Until that time, no evidence of giant prehistoric reptilian herbivores had been discovered. Remains of the large carnivore Megalosaurus had been in the collections of the Oxford University Museum of Natural History since the late 1600s, but they were only described by William Buckland in 1824 - two years after the discovery of these Iguanodon teeth.
In 1824, Mantell again sent some teeth to Cuvier, who answered that he had determined that they were reptilian and quite possibly belonged to a giant herbivore.
In a new edition that year of his "Recherches sur les Ossemens Fossiles" Cuvier admitted his earlier mistake, leading to an immediate acceptance of Mantell, and his new saurian, in scientific circles.

At that time Mantel had at least six Iguanodon teeth. At least two of them are in the collection of Natural History Museum (NHMUK) in London today. They were part of Mantell's private collection of fossils that was not catalogued until it was sold to the NHMUK and Mantell never explicitly published how much material of any species he owned.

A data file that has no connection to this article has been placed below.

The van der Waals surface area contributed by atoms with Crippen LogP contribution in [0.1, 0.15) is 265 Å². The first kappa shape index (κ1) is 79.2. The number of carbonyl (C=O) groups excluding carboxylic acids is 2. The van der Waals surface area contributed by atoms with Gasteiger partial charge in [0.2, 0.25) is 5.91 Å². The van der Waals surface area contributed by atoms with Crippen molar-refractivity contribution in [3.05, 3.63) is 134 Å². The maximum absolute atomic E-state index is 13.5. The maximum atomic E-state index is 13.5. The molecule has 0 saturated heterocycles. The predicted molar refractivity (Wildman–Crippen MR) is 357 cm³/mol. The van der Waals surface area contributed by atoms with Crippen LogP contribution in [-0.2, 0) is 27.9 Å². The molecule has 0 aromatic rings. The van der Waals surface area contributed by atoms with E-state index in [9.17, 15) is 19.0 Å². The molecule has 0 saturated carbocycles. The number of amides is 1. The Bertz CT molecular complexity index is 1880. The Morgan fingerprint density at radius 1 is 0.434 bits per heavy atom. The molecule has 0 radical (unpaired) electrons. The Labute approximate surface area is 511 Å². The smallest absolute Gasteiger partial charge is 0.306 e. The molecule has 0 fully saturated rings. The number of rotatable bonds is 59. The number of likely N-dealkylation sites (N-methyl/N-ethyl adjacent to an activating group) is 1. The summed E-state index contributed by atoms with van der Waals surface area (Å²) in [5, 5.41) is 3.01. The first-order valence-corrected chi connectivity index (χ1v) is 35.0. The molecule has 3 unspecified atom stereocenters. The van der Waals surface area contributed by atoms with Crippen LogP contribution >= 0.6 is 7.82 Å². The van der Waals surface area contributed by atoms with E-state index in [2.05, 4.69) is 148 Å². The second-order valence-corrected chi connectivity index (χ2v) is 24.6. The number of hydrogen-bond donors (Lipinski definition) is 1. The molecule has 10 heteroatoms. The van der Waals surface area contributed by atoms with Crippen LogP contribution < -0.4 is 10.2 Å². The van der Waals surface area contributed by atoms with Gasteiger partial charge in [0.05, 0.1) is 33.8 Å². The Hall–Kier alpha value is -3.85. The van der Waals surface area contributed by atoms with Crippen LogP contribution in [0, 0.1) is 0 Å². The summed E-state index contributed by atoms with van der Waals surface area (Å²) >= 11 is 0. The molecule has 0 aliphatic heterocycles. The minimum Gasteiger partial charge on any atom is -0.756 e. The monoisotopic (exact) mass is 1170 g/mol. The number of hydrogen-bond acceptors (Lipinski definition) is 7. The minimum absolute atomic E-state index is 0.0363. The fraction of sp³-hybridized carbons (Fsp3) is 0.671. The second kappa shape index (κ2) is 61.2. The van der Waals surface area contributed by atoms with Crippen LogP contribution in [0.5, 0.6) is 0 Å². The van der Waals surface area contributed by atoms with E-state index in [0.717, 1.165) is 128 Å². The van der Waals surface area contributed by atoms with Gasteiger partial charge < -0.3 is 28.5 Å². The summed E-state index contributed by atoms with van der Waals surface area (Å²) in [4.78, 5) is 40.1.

The Iguanodon tooth from collection of New Zealand's National Museum (Te Papa) The Iguanodon tooth from collection of Natural History Museum (NHMUK) in London
The Iguanodon tooth from the collection of New Zealand's National Museum (Te Papa). Image credit: Te Papa Museum. The Iguanodon tooth from the collection of Natural History Museum (NHMUK) in London. Image credit: NHMUK in London.
Iguanodon thumb
This plate shows the Iguanodon teeth from Mantell’s 1825 paper.